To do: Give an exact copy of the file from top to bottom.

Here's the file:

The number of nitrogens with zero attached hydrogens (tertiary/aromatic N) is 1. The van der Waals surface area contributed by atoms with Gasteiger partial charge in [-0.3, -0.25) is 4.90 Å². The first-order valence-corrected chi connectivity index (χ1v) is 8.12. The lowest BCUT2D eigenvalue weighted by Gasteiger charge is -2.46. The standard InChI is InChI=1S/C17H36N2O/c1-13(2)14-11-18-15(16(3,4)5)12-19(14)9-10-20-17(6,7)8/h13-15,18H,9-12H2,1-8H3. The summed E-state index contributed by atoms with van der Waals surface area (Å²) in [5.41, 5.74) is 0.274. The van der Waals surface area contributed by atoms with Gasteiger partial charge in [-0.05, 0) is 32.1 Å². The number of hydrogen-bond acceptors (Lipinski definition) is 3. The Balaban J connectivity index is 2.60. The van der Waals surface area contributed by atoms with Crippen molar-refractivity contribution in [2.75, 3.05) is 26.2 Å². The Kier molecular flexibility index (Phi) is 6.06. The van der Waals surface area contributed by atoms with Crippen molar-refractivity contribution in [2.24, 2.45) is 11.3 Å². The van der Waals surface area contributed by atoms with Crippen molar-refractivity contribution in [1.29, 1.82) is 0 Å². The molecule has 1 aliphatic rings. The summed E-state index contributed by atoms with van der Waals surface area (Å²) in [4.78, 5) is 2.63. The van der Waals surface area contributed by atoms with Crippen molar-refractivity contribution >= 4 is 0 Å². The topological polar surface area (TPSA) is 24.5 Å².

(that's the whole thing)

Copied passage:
The number of nitrogens with zero attached hydrogens (tertiary/aromatic N) is 1. The van der Waals surface area contributed by atoms with Gasteiger partial charge in [-0.3, -0.25) is 4.90 Å². The first-order valence-corrected chi connectivity index (χ1v) is 8.12. The lowest BCUT2D eigenvalue weighted by Gasteiger charge is -2.46. The standard InChI is InChI=1S/C17H36N2O/c1-13(2)14-11-18-15(16(3,4)5)12-19(14)9-10-20-17(6,7)8/h13-15,18H,9-12H2,1-8H3. The summed E-state index contributed by atoms with van der Waals surface area (Å²) in [5.41, 5.74) is 0.274. The van der Waals surface area contributed by atoms with Gasteiger partial charge in [-0.05, 0) is 32.1 Å². The number of hydrogen-bond acceptors (Lipinski definition) is 3. The Balaban J connectivity index is 2.60. The van der Waals surface area contributed by atoms with Crippen molar-refractivity contribution in [2.75, 3.05) is 26.2 Å². The Kier molecular flexibility index (Phi) is 6.06. The van der Waals surface area contributed by atoms with Crippen molar-refractivity contribution in [2.24, 2.45) is 11.3 Å². The van der Waals surface area contributed by atoms with Crippen molar-refractivity contribution in [1.29, 1.82) is 0 Å². The molecule has 1 aliphatic rings. The summed E-state index contributed by atoms with van der Waals surface area (Å²) in [4.78, 5) is 2.63. The van der Waals surface area contributed by atoms with Crippen molar-refractivity contribution >= 4 is 0 Å². The topological polar surface area (TPSA) is 24.5 Å².